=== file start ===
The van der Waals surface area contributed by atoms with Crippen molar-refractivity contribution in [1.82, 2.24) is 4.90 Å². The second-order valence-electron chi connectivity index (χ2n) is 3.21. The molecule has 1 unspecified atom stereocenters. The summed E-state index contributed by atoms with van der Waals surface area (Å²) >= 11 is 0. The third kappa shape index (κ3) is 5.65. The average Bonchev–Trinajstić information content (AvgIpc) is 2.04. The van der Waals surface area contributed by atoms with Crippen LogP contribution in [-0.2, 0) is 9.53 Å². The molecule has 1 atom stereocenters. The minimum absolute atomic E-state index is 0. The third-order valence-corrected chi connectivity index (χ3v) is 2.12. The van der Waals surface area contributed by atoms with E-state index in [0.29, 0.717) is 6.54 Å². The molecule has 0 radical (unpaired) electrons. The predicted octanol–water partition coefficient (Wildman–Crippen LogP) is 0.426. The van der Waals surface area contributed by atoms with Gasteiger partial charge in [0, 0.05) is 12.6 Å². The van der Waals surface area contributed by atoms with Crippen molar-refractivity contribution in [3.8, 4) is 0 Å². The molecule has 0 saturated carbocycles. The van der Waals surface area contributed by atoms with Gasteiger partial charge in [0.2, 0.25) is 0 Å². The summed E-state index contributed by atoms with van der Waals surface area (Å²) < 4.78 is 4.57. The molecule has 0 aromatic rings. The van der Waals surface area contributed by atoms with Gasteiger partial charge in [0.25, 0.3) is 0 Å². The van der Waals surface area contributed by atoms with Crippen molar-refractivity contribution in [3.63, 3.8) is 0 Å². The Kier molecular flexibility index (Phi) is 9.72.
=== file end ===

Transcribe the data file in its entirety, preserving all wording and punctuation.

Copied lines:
The van der Waals surface area contributed by atoms with Crippen molar-refractivity contribution in [1.82, 2.24) is 4.90 Å². The second-order valence-electron chi connectivity index (χ2n) is 3.21. The molecule has 1 unspecified atom stereocenters. The summed E-state index contributed by atoms with van der Waals surface area (Å²) >= 11 is 0. The third kappa shape index (κ3) is 5.65. The average Bonchev–Trinajstić information content (AvgIpc) is 2.04. The van der Waals surface area contributed by atoms with Crippen LogP contribution in [-0.2, 0) is 9.53 Å². The molecule has 1 atom stereocenters. The minimum absolute atomic E-state index is 0. The third-order valence-corrected chi connectivity index (χ3v) is 2.12. The van der Waals surface area contributed by atoms with E-state index in [0.29, 0.717) is 6.54 Å². The molecule has 0 radical (unpaired) electrons. The predicted octanol–water partition coefficient (Wildman–Crippen LogP) is 0.426. The van der Waals surface area contributed by atoms with Gasteiger partial charge in [0, 0.05) is 12.6 Å². The van der Waals surface area contributed by atoms with Crippen molar-refractivity contribution in [3.8, 4) is 0 Å². The molecule has 0 saturated carbocycles. The van der Waals surface area contributed by atoms with Gasteiger partial charge in [0.2, 0.25) is 0 Å². The summed E-state index contributed by atoms with van der Waals surface area (Å²) < 4.78 is 4.57. The molecule has 0 aromatic rings. The van der Waals surface area contributed by atoms with Gasteiger partial charge in [0.25, 0.3) is 0 Å². The van der Waals surface area contributed by atoms with Crippen molar-refractivity contribution in [3.63, 3.8) is 0 Å². The Kier molecular flexibility index (Phi) is 9.72.